One common way that residents of flood-prone communities rationalize their choice to stay is by scapegoating–or placing blame elsewhere.
“On Smith Island, for example, many people blame the U.S. Army Corps of Engineers for not doing a better job of preventing erosion,” says Casagrande. “There is an erosion problem, but that is not the only challenge.”
Another tactic to resolve inconsistencies is social comparison, which states that individuals tend to evaluate their own situation by comparing it to others.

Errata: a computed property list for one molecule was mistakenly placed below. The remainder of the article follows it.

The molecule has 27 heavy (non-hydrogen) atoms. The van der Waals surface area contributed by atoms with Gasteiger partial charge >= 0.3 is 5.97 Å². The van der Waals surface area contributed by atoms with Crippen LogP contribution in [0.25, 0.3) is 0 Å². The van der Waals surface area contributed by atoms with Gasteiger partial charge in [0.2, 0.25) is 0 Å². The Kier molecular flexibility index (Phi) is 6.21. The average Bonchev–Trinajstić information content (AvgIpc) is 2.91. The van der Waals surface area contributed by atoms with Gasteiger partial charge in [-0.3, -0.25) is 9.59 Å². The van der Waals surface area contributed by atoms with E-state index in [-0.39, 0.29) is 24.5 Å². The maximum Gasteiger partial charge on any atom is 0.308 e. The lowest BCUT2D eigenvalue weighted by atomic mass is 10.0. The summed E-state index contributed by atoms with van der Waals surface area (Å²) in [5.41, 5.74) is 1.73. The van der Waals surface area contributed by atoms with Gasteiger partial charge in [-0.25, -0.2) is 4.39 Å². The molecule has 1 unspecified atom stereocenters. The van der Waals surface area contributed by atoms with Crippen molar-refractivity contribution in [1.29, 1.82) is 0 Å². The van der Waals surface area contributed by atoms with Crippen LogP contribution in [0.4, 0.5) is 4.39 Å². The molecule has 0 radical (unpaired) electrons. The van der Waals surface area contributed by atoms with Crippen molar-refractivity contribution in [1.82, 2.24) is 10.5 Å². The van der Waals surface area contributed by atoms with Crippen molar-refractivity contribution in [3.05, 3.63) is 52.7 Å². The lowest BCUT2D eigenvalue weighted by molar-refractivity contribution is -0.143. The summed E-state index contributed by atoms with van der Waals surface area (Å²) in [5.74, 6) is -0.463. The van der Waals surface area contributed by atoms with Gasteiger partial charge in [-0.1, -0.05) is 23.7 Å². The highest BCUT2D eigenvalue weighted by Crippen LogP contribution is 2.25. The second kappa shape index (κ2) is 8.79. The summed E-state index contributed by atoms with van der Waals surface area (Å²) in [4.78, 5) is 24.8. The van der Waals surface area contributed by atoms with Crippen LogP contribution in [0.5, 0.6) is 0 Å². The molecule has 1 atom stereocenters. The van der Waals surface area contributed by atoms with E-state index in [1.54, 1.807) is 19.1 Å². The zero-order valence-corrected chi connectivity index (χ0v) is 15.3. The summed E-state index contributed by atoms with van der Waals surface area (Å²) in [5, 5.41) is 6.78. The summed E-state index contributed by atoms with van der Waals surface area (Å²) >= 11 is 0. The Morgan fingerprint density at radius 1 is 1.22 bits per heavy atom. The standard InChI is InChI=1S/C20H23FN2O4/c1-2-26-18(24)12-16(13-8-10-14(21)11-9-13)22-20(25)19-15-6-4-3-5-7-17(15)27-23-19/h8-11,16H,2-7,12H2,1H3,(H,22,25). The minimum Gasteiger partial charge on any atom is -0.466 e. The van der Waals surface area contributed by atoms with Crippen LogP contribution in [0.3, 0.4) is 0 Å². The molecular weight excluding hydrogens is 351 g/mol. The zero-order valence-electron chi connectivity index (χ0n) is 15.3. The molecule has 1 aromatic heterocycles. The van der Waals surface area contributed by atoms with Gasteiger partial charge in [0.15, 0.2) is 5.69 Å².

In other words, according to Casagrande, residents justify their decision to stay by believing that other places are so much worse.
When Casagrande, working on a separate project, interviewed a resident of an area along the Mississippi River that had recently experienced severe flooding and a simultaneous tornado–he asked: Do you think is a dangerous place to live?
Paraphrasing the resident’s response, Casagrande says: “‘No! Look at California – the earthquakes, the forest fires, mud slides…’ It’s always worse somewhere else.”